- The main way we cope with life depends in large part on the security we get from what is going on at home. Tweet This
- Teenagers who are confident in their home life are bound to handle modern day pressures better. Those who struggle at home, or who see their parents struggle, find it harder. Tweet This
Casting blame on factors over which we have little control makes us all feel better. Blame social media. Blame the schools. In other words, blame anyone but us. However, it should be fairly self-evident that the main way we cope with life depends in large part on the security we get from what is going on at home.
Even here, blame is deflected. For example, the Early Intervention Foundation review for the UK Department of Work and Pensions concluded that high levels of parental conflict are the main driver of family instability and teenage mental health.
Alas, this claim is easily disproved. No one doubts that it’s extremely unpleasant in a home where the parents fight all the time. However, parental conflict is—thankfully—much rarer than might be assumed. One UK study found that just 2% of parents quarrel regularly and are also unhappy in their relationship at any one time.
Last year, the Marriage Foundation published a study showing that 27% of both boys and girls exhibit high or very high levels of mental health problems, whether conduct, emotional, hyperactive, or peer related. And the biggest single contributing factor was family breakdown .
This year, we have looked in more detail at families who remain intact, using the same Millenium Cohort Study dataset of more than 10,000 mothers with 14-year-olds born in the year 2000 or 2001. We’ve also looked at the quality of the parent relationship, how happy the parents were in their relationship along the way, and whether they reported ever experiencing physical force—a broad measure ranging from pushing and shoving to hitting and kicking. Our full report can be viewed here.
Let’s start with our findings on physical conflict. As with regular quarreling, the use of physical force is mercifully rare. At any one stage, we found that a maximum of 4% of mothers said they had ever experienced physical conflict and a further 4% wouldn’t answer the question. So, this is still a long way short of explaining how 27% of boys and girls show high levels of problems. Quite clearly, something else is going on.
That something else falls into two main categories.
First, the relationship between parents matters. For boys, the single biggest factor above all others was whether their parents had been married from the start. That didn’t seem to matter as much for girls. What mattered for them was that their parents weren’t unhappy or in a low-quality relationship or living with low income. In other words, so long as the situation at home was okay, girls were more likely to do well.
Second, the relationship with the opposite-sex parent matters. On the face of it, having a close relationship with either parent seems to benefit teens equally. But when you throw all these other factors into the mix—parent marital status, happiness, relationship quality, use of physical force, education, ethnicity—it’s closeness to mom that matters specifically for boys and closeness to dad that matters specifically for girls.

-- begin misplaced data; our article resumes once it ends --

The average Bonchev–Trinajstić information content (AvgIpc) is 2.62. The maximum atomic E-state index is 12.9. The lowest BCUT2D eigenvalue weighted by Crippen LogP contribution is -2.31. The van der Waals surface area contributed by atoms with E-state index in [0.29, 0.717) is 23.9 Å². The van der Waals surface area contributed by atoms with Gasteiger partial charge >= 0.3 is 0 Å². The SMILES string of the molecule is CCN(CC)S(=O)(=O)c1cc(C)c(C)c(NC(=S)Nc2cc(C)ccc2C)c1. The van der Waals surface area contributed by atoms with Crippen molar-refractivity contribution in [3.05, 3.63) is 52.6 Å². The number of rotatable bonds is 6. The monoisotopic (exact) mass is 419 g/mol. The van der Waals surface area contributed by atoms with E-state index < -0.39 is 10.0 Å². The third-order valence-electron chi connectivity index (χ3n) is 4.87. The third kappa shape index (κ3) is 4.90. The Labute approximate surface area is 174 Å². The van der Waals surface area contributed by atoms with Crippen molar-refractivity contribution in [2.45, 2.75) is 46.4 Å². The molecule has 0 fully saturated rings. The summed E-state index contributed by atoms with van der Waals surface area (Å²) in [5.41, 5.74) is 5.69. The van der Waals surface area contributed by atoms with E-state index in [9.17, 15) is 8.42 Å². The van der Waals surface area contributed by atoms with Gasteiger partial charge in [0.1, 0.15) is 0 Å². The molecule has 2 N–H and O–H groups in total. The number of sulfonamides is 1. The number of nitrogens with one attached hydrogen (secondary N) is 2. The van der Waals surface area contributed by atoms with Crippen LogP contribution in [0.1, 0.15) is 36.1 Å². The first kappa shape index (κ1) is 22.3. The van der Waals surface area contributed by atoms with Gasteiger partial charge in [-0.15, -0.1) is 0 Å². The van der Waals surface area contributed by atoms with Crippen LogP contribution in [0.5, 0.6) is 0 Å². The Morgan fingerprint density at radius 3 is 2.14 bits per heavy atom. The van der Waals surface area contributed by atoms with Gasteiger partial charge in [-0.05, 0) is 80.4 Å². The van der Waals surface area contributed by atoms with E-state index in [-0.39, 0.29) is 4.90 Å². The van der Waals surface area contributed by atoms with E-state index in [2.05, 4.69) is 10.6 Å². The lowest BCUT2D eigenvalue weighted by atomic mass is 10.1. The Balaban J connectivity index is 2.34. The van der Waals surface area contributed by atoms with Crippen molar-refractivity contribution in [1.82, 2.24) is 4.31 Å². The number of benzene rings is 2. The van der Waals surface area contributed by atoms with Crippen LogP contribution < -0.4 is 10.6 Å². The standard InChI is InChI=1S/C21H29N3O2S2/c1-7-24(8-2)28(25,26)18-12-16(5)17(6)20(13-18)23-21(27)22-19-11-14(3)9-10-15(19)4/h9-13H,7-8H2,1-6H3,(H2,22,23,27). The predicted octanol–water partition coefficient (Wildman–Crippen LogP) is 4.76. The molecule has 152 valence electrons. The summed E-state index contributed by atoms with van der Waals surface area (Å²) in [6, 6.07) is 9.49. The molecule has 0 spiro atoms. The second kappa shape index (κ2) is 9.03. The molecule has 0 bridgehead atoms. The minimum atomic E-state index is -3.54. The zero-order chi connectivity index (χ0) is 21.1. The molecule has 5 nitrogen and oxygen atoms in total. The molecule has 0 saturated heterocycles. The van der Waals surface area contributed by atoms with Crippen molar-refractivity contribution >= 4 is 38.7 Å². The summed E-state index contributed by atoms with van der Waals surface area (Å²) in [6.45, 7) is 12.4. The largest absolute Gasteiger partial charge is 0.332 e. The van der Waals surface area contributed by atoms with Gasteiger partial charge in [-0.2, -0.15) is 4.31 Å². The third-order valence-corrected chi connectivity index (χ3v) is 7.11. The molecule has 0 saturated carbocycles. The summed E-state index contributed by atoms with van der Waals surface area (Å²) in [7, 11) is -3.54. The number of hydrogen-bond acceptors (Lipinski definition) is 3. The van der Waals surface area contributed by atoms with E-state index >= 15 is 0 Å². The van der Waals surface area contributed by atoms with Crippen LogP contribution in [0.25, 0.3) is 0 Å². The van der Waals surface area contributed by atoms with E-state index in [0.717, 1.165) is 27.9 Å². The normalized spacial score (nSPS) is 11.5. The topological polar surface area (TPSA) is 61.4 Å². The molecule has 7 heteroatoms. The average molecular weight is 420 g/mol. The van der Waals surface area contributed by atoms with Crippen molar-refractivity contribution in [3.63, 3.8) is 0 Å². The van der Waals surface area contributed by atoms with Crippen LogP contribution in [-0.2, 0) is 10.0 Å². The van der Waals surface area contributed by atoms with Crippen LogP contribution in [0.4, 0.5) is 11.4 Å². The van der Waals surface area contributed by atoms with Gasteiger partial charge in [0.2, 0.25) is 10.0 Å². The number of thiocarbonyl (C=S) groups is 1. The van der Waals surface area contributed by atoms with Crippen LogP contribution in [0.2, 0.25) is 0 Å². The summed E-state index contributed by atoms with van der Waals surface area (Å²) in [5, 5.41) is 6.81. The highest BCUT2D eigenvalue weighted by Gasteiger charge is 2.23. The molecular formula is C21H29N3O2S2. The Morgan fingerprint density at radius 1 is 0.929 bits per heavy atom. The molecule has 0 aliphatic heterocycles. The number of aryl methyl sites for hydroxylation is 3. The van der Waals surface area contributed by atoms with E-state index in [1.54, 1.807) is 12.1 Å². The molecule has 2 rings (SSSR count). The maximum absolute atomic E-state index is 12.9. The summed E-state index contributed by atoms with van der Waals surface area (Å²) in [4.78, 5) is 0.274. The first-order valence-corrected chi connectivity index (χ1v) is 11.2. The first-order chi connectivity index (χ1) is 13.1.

What’s going on? Here’s what I think.
By age 14, teenage thoughts are beginning to drift towards their own romantic dream of reliable love and happily ever after, finding somebody somewhere who will share their life with them. What they see and experience in their home life will clearly influence how they imagine this dream might play itself out.
So, if you get along with your opposite-sex parent, if you are close to them and can chat about intimate personal stuff, that is bound to give you confidence that you are capable of having a close relationship with somebody of the opposite sex in the future.
But if you can’t get along, either you’re not close to your opposite-sex parent or you have no contact with them at all, it’s going to cast doubt. Am I capable of fulfilling my dream? I don’t know. That leads to worry or misbehavior. Girls tend to internalize more. Boys tend to misbehave more.
In addition, teens are looking for signs of commitment, reliability, trust. Research on adult commitment suggests that commitment for men tends to revolve around making decisions about the future, whereas for women it’s more about attachment and bonding.
Maybe this is why sons notice whether their parents are married or not, whereas daughters don’t—so long as the parents stay together. And so long as the parents aren’t doing too badly, daughters can maintain the hope that they can find reliable love.
It should be obvious that how your parents get on with each other and with you is so much more important than "social media" or "exam pressure." Teenagers who are confident in their home life are bound to handle modern day pressures better. Those who struggle at home, or who see their parents struggle, are going to find it harder.
What I am less clear about is what it is about parents being married rather than unmarried that seems to affect boys in particular. It could be that they are picking up on the symbols of being married—wedding rings, shared surnames, anniversaries. But I think it more likely that married parents somehow reflect greater confidence in the way they relate because there is less ambiguity about the future compared to unmarried parents. This is definitely the case among new parents.
Either way, our study provides strong evidence that being married has a qualitatively different influence on teenage children, even compared to unmarried parents who stay together. And that is very much a choice over which we, as parents, have responsibility.
Harry Benson is Research Director of the UK-based Marriage Foundation. An earlier version of this post appeared on the Marriage Foundation blog. This version has been edited with the permission of the author.